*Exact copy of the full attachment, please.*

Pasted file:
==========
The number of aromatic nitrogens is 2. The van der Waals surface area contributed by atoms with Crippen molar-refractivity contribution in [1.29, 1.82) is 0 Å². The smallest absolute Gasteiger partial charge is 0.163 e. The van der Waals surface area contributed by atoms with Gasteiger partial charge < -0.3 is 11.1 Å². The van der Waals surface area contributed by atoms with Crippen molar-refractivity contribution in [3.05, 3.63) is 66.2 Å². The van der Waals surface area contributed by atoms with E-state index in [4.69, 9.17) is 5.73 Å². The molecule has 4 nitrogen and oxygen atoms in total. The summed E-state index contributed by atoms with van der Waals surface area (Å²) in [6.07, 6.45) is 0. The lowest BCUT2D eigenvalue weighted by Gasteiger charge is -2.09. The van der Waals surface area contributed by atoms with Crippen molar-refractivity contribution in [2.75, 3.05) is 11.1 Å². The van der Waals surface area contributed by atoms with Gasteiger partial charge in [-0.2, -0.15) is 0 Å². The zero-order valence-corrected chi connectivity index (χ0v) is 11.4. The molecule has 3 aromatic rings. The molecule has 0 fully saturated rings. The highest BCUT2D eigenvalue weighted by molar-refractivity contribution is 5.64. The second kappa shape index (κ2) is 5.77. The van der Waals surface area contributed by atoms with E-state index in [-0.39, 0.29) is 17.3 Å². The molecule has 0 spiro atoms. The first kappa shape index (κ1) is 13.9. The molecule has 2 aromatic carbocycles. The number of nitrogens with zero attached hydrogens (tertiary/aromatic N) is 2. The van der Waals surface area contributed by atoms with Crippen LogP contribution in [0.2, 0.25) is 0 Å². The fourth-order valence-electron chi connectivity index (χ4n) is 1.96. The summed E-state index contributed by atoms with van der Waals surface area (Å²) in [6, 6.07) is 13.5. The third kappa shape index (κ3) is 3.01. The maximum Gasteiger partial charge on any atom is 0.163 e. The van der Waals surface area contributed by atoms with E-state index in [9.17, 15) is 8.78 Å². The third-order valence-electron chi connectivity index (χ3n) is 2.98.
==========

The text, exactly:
The number of aromatic nitrogens is 2. The van der Waals surface area contributed by atoms with Crippen molar-refractivity contribution in [1.29, 1.82) is 0 Å². The smallest absolute Gasteiger partial charge is 0.163 e. The van der Waals surface area contributed by atoms with Gasteiger partial charge < -0.3 is 11.1 Å². The van der Waals surface area contributed by atoms with Crippen molar-refractivity contribution in [3.05, 3.63) is 66.2 Å². The van der Waals surface area contributed by atoms with E-state index in [4.69, 9.17) is 5.73 Å². The molecule has 4 nitrogen and oxygen atoms in total. The summed E-state index contributed by atoms with van der Waals surface area (Å²) in [6.07, 6.45) is 0. The lowest BCUT2D eigenvalue weighted by Gasteiger charge is -2.09. The van der Waals surface area contributed by atoms with Crippen molar-refractivity contribution in [2.75, 3.05) is 11.1 Å². The van der Waals surface area contributed by atoms with Gasteiger partial charge in [-0.2, -0.15) is 0 Å². The zero-order valence-corrected chi connectivity index (χ0v) is 11.4. The molecule has 3 aromatic rings. The molecule has 0 fully saturated rings. The highest BCUT2D eigenvalue weighted by molar-refractivity contribution is 5.64. The second kappa shape index (κ2) is 5.77. The van der Waals surface area contributed by atoms with E-state index in [-0.39, 0.29) is 17.3 Å². The molecule has 0 spiro atoms. The first kappa shape index (κ1) is 13.9. The molecule has 2 aromatic carbocycles. The number of nitrogens with zero attached hydrogens (tertiary/aromatic N) is 2. The van der Waals surface area contributed by atoms with Crippen LogP contribution in [0.2, 0.25) is 0 Å². The fourth-order valence-electron chi connectivity index (χ4n) is 1.96. The summed E-state index contributed by atoms with van der Waals surface area (Å²) in [6, 6.07) is 13.5. The third kappa shape index (κ3) is 3.01. The maximum Gasteiger partial charge on any atom is 0.163 e. The van der Waals surface area contributed by atoms with E-state index in [9.17, 15) is 8.78 Å². The third-order valence-electron chi connectivity index (χ3n) is 2.98.